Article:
RIVERSIDE -

The Board of Supervisors approved a plan to obligate future Riverside County sales tax revenue generated at the Cabazon malls for increased law enforcement in the community and improvements along a 19-mile stretch of Interstate 10 that's notorious for traffic jams.    

The Cabazon Community Revitalization Act introduced last month by Supervisors Marion Ashley and John Benoit, whose districts merge in the area, will replace some of the monies lost when redevelopment agencies were put out of business by the Legislature and governor in 2011.   

Additional losses have resulted from the near insolvency of the California Indian Gaming Special Distribution Fund, which offsets the impact on communities from gambling operations.  

The board postponed action on the CCRA last month to give staff time to come up with a policy framework specifying on what projects the sales tax receipts shall be spent.

The Executive Office drew up a framework stating that ``future growth in
general fund sales and use tax revenue'' should be available for allocation
to a ``capital project that addresses an extraordinary circumstance of noted
regional significance.''

Under the CCRA, 25 percent of sales tax revenue generated from the expansion of the Cabazon Outlets mall and the adjoining Desert Hills Premium Outlets mall on Seminole Drive will go toward funding components of the Interstate 10 Emergency Action Plan and beefing up sheriff's patrols.

Both malls are in the process of expanding, adding 252,000 square feet of retail space over the next two years, according to Ashley.

Based on consumer activity over the last few years, the supervisor calculated that the expansions would increase sales tax income by $2.76 million annually. Twenty-five percent of that total is $690,000.

The Cabazon malls generate nearly 50 percent of the unincorporated
county's annual sales tax receipts, Ashley said. He emphasized that while 25
percent of the tax increment would be dedicated to infrastructure and law
enforcement needs, 75 percent would remain in the general fund, under the CCRA.

Ashley pointed out that with more stores comes more people and more opportunity crimes. Hence the Cabazon community will need at least one additional deputy year-round, as well as more deputies to work during holidays and  special events.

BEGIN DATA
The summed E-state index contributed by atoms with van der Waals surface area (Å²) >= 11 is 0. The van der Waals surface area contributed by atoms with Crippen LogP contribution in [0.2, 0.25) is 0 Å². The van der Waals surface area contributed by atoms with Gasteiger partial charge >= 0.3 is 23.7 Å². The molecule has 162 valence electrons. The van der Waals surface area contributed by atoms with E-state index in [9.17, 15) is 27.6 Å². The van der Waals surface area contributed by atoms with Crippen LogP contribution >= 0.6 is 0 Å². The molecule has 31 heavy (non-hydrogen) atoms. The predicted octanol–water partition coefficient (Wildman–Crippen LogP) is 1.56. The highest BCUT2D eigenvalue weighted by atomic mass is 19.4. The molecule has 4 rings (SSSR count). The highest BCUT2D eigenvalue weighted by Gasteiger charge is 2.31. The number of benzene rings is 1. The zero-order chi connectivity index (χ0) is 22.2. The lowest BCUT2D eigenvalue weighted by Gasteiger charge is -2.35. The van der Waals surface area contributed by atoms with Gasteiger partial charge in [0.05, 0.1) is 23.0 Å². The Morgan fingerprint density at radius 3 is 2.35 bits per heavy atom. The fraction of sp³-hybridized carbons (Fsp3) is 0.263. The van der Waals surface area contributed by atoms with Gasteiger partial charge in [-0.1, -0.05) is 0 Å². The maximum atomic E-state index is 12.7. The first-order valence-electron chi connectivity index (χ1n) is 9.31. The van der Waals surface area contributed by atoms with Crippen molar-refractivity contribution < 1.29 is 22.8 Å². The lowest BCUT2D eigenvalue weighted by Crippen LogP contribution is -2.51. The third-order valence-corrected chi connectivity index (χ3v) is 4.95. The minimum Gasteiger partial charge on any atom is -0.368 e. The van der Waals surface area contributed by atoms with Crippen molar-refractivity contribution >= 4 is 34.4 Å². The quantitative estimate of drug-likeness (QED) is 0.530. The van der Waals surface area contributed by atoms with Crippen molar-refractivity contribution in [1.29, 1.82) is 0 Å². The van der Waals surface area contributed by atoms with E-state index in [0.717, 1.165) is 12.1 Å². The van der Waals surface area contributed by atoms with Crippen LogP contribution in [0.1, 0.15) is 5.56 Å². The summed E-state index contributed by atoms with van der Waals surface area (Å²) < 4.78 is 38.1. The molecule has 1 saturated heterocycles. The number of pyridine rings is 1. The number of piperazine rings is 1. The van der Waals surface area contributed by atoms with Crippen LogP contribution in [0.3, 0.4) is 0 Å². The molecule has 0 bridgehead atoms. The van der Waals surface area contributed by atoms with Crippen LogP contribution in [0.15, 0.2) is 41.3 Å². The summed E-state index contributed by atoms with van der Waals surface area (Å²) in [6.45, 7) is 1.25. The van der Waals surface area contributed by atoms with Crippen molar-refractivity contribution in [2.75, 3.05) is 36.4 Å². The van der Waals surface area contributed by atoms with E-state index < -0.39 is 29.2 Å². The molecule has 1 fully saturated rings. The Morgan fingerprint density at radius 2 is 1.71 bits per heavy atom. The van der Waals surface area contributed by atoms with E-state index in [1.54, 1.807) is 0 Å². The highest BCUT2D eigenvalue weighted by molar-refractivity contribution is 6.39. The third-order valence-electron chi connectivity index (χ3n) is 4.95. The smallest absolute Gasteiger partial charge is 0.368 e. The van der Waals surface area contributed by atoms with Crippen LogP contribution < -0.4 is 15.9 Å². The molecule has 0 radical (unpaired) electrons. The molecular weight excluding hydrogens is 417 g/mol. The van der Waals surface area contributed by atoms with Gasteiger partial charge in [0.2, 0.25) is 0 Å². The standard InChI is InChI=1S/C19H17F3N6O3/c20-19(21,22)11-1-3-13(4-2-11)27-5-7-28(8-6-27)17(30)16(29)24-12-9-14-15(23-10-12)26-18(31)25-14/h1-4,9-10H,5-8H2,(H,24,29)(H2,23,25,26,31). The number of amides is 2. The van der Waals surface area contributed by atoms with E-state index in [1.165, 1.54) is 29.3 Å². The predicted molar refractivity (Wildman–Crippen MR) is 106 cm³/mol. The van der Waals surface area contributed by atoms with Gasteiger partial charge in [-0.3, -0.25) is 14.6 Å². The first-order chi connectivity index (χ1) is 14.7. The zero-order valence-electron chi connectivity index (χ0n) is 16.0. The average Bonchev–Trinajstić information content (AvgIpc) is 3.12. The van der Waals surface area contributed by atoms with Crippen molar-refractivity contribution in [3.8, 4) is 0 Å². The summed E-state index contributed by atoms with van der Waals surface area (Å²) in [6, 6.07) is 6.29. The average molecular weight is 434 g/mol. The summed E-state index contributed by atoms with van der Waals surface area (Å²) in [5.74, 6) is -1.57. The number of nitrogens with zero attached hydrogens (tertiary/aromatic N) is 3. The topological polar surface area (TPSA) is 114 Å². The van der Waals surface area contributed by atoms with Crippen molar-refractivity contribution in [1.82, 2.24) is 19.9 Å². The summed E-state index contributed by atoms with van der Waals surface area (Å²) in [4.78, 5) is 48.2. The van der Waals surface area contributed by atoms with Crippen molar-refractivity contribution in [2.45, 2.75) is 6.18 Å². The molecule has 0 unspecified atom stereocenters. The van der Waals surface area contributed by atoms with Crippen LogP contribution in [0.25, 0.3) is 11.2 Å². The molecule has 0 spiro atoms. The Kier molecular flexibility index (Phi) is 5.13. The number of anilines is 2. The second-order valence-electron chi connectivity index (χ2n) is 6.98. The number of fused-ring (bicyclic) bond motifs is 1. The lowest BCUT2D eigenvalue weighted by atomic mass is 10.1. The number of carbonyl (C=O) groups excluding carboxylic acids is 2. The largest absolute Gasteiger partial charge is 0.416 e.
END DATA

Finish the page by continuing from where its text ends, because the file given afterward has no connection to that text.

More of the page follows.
Ashley and Benoit are advocating that the lion's share of CCRA money go toward improvements along the I-10 corridor between Banning and Palm Springs. The segment suffers periodic traffic jams that can last for six to eight hours -- thus the need for greater funding to expedite implementation of the I-10 Emergency Action Plan, the supervisors said.

The plan, approved in October 2012, calls for the addition of frontage roads, turnabouts and other means to lessen the impact of massive backups between Cabazon and Palm Springs, where alternate east-west routes are virtually nonexistent.

County transportation officials, Caltrans and representatives from the Morongo Band of Mission Indians are coordinating work on emergency action plan projects, one of the most important of which is a by-pass road connecting Hathaway Street in Banning to Apache Trail in Cabazon.
  

During the board's Nov. 26 meeting, Supervisors Kevin Jeffries and Jeff Stone worried about how the diversion of future sales tax proceeds would affect unincorporated communities in other parts of the county. 

Jeffries worried about ``balkanizing'' the county's revenues, with one district receiving more support than another.

Stone echoed that concern today, calling sales taxes the ``Holy Grail'' of general fund discretionary income that should only be diverted to projects with ``extraordinary'' need.

According to the CCRA, each proposed use of sales tax funds will require a four-fifths vote by the board.

The 25 percent set-aside of tax increment for the Cabazon area would last until 2033. The act would allow for bonding against future sales tax receipts beginning in 2018.